To keep and improve flexibility.
When we are born, we have excessive joint mobility and flexibility. As we grow up, we lose the mobility we don’t use and retain some based on the activities we do and sports we play. This plays a role in the compensations we develop. For example: As a baseball player, you partake in thousands of reps of swinging and throwing using one side of your body prior to high school -- this is what we would label “functional compensations” -- as the excessive range of motion a pitcher gets in the shoulder is a big contributor in how well they can throw a baseball. On the flip-side, it is likely to cause certain issues when performing other activities that require more symmetry. Lifting weights and learning how to perform your basic movement patterns properly will help to improve and maintain joint mobility while building stability and strength.
Mobility without stability is just as much an injury risk as an overly stiff body that lacks mobility.
By creating stability in a given range of motion, you are more likely to retain that joint mobility. Think of resistance training as pressing the save button. If you only quarter squat, you will likely lose the ability to achieve full hip flexion compared to someone that squats with load through a full range of motion. By training from a young age, we develop the functional mobility and strength that sets the athlete up for greater improvements down the road, along with a decreased risk of injury.
Gravity is resistance
I had a parent ask me recently, after seeing one of our youth athletes doing cleans, when the time was right to start resistance training. I explained to him that everyone does resistance training in life as soon as they are born. Let me explain. How does a baby stand up for the first time? Well, after trying over and over and failing to overcome their own bodyweight and gravity, they eventually build up enough strength and coordination to stand up and walk without falling. Fast forward a few years and those kids are running, jumping, and exploring the world through movement. Each ground contact during running is upwards of three times your bodyweight. Even some of the strongest NFL players will never lift anything that heavy in the weight room. Ever seen a young child jump off the monkey bars or from the swing and land on the ground from high up in the air? Did you worry about them and the health of their body? These are joint forces that are much more extreme than anything they could do in a controlled weight training session with a knowledgeable trainer. By participating in resistance training, a good coach can teach proper mechanics and help build a more resilient body, thereby reducing the risk of injury in sport.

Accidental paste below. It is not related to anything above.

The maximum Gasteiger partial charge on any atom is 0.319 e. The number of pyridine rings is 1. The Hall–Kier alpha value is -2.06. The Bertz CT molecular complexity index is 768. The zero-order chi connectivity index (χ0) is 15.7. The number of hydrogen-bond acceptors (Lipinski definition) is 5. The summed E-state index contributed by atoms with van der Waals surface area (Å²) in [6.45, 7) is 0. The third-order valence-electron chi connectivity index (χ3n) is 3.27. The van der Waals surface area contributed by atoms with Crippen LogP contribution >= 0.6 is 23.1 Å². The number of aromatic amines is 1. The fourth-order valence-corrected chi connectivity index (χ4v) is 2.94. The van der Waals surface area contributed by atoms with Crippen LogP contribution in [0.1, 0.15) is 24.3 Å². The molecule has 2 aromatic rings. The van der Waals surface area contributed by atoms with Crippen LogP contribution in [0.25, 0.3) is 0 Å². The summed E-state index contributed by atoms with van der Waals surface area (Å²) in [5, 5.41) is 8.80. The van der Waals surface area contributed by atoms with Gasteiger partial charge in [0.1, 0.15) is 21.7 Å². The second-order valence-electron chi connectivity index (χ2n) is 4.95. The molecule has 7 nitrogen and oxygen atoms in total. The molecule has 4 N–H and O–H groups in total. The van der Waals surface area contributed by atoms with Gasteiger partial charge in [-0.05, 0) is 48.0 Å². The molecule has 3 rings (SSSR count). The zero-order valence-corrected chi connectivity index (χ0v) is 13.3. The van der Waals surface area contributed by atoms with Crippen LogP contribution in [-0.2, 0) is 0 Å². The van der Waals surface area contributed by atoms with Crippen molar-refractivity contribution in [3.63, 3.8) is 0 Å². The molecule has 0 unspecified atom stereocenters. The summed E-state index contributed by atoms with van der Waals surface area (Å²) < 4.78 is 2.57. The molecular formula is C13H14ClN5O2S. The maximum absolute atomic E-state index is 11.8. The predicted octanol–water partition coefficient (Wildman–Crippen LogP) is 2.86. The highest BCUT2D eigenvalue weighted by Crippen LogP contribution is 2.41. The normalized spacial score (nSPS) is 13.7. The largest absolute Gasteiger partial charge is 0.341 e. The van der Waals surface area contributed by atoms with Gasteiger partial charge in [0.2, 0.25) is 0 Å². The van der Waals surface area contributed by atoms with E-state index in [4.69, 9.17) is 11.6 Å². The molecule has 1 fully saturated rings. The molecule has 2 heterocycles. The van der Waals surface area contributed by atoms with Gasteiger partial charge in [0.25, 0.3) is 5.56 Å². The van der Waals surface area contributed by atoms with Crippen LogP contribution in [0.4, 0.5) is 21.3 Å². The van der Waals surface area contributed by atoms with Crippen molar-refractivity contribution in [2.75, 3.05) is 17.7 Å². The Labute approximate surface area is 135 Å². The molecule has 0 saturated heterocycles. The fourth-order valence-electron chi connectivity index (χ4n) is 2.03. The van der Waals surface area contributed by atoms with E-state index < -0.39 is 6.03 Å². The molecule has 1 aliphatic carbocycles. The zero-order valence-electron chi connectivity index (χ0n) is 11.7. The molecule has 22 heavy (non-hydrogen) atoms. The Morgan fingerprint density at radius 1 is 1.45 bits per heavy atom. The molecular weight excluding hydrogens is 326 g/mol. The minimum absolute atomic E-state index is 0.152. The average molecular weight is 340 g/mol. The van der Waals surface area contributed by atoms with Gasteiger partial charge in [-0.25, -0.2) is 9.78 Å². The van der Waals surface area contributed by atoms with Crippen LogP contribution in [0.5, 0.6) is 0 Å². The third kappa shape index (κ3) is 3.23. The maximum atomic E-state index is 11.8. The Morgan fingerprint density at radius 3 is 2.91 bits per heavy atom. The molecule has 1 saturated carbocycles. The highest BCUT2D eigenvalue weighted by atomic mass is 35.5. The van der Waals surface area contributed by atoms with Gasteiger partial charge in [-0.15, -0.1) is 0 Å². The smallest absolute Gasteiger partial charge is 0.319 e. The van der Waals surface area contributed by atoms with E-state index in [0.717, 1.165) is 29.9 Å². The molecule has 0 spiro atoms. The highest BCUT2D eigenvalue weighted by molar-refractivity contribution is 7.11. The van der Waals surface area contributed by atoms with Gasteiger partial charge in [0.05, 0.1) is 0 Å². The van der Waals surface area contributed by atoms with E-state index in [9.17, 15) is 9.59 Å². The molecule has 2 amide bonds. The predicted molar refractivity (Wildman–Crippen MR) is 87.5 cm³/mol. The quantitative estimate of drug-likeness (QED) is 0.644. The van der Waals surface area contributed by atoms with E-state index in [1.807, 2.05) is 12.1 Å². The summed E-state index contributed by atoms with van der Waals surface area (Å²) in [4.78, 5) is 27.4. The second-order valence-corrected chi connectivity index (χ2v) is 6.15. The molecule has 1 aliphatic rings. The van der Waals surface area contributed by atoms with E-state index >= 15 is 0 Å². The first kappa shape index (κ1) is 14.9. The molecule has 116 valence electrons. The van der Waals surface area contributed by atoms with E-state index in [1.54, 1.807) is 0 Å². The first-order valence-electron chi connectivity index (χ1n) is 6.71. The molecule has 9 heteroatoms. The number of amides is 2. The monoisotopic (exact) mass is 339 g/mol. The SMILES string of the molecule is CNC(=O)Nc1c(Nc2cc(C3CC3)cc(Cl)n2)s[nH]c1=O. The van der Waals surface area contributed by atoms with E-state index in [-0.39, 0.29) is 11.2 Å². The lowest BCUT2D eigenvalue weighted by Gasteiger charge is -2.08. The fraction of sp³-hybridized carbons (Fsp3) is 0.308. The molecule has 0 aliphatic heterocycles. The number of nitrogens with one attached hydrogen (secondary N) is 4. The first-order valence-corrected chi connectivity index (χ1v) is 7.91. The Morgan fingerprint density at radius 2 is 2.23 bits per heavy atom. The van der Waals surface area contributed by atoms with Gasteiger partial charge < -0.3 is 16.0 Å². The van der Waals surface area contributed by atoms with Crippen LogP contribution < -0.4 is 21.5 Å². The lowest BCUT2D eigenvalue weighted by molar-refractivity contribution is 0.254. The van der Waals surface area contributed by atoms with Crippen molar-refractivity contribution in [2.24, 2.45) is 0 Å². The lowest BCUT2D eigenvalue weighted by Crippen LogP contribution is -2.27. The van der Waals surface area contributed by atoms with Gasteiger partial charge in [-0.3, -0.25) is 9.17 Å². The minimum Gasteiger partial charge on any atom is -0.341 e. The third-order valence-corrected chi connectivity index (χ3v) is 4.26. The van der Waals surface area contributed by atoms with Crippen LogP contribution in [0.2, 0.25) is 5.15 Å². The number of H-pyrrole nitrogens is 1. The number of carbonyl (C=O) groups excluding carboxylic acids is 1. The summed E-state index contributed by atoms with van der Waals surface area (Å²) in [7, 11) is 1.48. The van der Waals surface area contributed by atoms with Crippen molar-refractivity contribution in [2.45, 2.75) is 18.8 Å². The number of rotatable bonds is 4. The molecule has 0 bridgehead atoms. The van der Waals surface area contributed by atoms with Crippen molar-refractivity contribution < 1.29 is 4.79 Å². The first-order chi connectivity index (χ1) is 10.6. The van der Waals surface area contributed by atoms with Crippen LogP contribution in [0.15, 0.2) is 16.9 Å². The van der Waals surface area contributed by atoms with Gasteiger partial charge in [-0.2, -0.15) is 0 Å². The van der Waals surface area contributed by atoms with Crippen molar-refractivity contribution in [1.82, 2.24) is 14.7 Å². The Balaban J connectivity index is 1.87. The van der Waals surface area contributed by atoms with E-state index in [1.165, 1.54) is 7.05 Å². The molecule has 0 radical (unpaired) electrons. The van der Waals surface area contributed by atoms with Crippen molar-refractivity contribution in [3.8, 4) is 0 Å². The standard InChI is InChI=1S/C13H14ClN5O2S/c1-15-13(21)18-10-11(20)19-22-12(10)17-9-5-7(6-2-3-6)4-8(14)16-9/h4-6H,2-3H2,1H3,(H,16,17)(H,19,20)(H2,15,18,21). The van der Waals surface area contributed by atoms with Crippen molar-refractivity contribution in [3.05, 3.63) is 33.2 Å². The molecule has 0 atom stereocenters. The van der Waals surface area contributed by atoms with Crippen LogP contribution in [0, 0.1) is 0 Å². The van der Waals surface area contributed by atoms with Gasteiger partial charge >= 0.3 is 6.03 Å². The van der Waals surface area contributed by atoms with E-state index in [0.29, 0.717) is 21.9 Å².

Where are all the farm boys with stunted growth?
It doesn’t matter if we are lifting barbells or a bail of hay, resistance is resistance. Most people have heard that lifting weights at an early age will stunt the growth of a growing child. If this were the case, why aren’t children who grew up on farms (or other scenarios where physical labor was unavoidable) deformed and broken? Bails of hay, buckets of water, and wheelbarrows full of dirt all add up and are relatively heavy just like barbells and dumbbells. We have yet to see an epidemic where these children grow up to be hindered by it. Most of them reap the benefits of a strong mind and body as well as a robust general capacity to do physical work.
Scapular push-ups are a basic exercise designed to target the serratus anterior muscle which is a mover in protraction and upward rotation of the scapulae. While the scapular push-up is not necessarily the most ideal way to target protraction and upward rotation, it is a good beginner’s exercise to gain awareness and control of the scapulae, and specifically, the serratus anterior.
Three Coaching Cues:
Start in a plank position with the elbows under the shoulders and a neutral spine.
Slowly descend into scapular retraction (bringing the shoulder blades together or pinching) without compromising a neutral spine.
Press the elbows into the floor and drive into protraction (taking the shoulder blades as far apart from each other as possible or push apart).
The scapular push-up can be used as an assessment or a reinforcement technique within a strength program (especially for younger athletes).
If you go to your favorite search engine and type the word “leadership” in the search bar, it’s going to pull up thousands of articles and quotes online on the subject of leadership and characteristics of great leaders. You’ll find pearls of wisdom from world leaders, sports figures, legends and icons past and present.
I don’t presume I can give better insight into the subject of leadership than so many greater men and women have already done. Instead, I want to take what has already been said and try to apply it to our everyday lives -- to give tangible examples on how to live into the principles of leadership.
Leaders Have A Clear Vision